- Former Fed chief inadvertently predicts $23,000 bitcoin
- Banks register a last bitcoin protest before they get on the bandwagon
- Eerie affirmation of Rickards’ “Korean War II” forecast
- The truth about bank regulation (and how to invest accordingly)
- T-minus 36 hours till a “partial government shutdown”… Pizza Hut’s brewski gambit… when editors disagree… and more!
When we left you 24 hours ago, bitcoin was $12,489, having crossed the $12,000 barrier only hours earlier.
As lunchtime approached on the East Coast today, it was only $50 away from the $17,000 mark. As we get closer to virtual press time, it’s a hair below $16,000.
OK, here’s a conservative bitcoin prediction — at least $23,000 by January 2021.
How do we arrive at it? Former Federal Reserve chairman Alan Greenspan piped up yesterday about bitcoin. “Bitcoin is really a fascinating example of how human beings create value… and it’s not always rational,” he told CNBC. “It is not a rational currency in that sense.”
Oooh — shades of his notorious remark about “irrational exuberance” in the stock market. Notorious because he said it in December 1996, when the Dow was roughly 6,450. In January 2000, the Dow peaked around 11,700 — an increase of 81.4% in just over three years. If you’d used Greenspan’s comment as a signal to exit the market, you’d have regretted it mightily.
Hmmm… When Greenspan opened his yap yesterday, bitcoin was roughly $12,750. An 81.4% increase from there, across the same time frame, gets you over $23,000 by early 2021.
As we say, a conservative prediction: “Crypto millionaire” James Altucher was on CNBC last week forecasting $1 million bitcoin by year-end 2020. (He’s made some even bolder cryptocurrency forecasts in an interview whose distribution has been strictly limited to Agora Financial readers like you. You can watch it right here.)
Meanwhile, the big banks are registering a feeble protest before bitcoin futures trading launches this coming Sunday on the CBOE Futures Exchange.
The Futures Industry Association — which despite its name is dominated more by Wall Street banks than by futures exchanges — has sent the proverbial strongly worded letter to the Commodity Futures Trading Commission.
The CFTC, the letter protests, “did not allow for proper public transparency and input… It is also our understanding that not all risk committees of the relevant exchanges were consulted prior to the certification to launch these products.”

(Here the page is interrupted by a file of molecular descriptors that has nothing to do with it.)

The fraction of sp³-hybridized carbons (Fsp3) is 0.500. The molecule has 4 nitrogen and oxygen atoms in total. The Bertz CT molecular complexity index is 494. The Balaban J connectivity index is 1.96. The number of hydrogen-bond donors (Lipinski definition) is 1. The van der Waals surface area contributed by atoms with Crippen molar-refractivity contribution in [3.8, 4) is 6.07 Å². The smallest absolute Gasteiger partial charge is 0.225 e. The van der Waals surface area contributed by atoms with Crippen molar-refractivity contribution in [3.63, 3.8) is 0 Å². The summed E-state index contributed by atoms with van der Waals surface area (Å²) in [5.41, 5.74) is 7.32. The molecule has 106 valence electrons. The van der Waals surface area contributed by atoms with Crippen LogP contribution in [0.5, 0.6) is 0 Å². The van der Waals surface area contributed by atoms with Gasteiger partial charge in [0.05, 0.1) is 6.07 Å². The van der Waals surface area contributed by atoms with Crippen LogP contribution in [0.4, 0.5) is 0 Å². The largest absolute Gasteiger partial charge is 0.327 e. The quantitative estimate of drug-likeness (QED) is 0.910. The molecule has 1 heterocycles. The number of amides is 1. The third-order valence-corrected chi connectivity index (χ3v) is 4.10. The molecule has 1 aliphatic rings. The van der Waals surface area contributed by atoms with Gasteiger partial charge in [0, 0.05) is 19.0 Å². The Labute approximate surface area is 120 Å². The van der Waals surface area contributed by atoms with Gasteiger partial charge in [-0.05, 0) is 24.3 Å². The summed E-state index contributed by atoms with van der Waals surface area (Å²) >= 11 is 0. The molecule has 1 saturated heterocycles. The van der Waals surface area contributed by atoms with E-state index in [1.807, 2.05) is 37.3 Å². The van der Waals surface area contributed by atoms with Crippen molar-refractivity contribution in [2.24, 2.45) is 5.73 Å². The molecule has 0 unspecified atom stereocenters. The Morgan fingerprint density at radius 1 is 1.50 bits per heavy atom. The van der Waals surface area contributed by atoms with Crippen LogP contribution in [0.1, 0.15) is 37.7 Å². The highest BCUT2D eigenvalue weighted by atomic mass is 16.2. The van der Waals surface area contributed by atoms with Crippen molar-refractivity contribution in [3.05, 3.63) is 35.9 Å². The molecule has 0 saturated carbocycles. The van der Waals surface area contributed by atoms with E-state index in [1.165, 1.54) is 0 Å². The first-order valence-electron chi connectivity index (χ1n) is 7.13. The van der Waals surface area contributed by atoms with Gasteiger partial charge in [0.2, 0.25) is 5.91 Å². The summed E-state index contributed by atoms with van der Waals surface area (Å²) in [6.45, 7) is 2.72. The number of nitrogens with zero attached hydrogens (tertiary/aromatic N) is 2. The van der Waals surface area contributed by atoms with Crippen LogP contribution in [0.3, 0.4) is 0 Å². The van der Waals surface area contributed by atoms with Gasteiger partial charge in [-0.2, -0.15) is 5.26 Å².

Isn’t that nice of the banks, looking out for you?
The Financial Times, which was first to get its hands on the letter, points out what the banks are really upset about: “Futures brokers are worried they will bear the brunt of the risk associated with bitcoin futures, because the margin that backstops the contract is placed in a clearinghouse… Several brokers among the top 10 largest providers have privately confirmed to the Financial Times that they will not clear the products immediately.”
Whatever. It’s not as if the CFTC will have a last-minute change of heart.
And the banks will come around eventually, said the aforementioned James Altucher last week on CNBC. “Mainstream banks will accept bitcoin, and will start offering storage and software access. They will also create cryptocurrency derivatives — as the CME is about to start doing.”
(Once more, that was what James is telling mainstream audiences. But he’s made a few other predictions about cryptocurrencies — predictions he’s not yet shared on TV. Check it out at this link.)
While bitcoin soars, more conventional asset classes are either flat or floundering.
The major U.S. stock indexes are slightly in the red. Like yesterday, blue chips are holding up better than small caps; the Russell 2000 is down 1.5%.
Gold got kneecapped again; now it’s down to a $1,253 — a level last seen in late July. And once again, you can’t chalk it up to a strengthening dollar; the dollar index is up only slightly at 93.7.
Treasuries are holding up OK, though — the yield on a 10-year note stands at 2.33%.
A brief update on two market wild cards…
- Shutdown showdown: As we go to virtual press we’re less than 36 hours away from a “partial government shutdown.” The White House and congressional leaders are scheming on a stopgap budget and debt-ceiling deal that would forestall the drop-dead date another two weeks; passage is anything but assured
- North Korea: For the first time, a senior member of Team Trump is addressing war on North Korea in the context of the Winter Olympics scheduled for February in South Korea. On Fox News last night, U.N. Ambassador Nikki Haley left open the possibility that U.S. athletes would be barred from attending, lest they be in the line of fire. She called it an “open question.”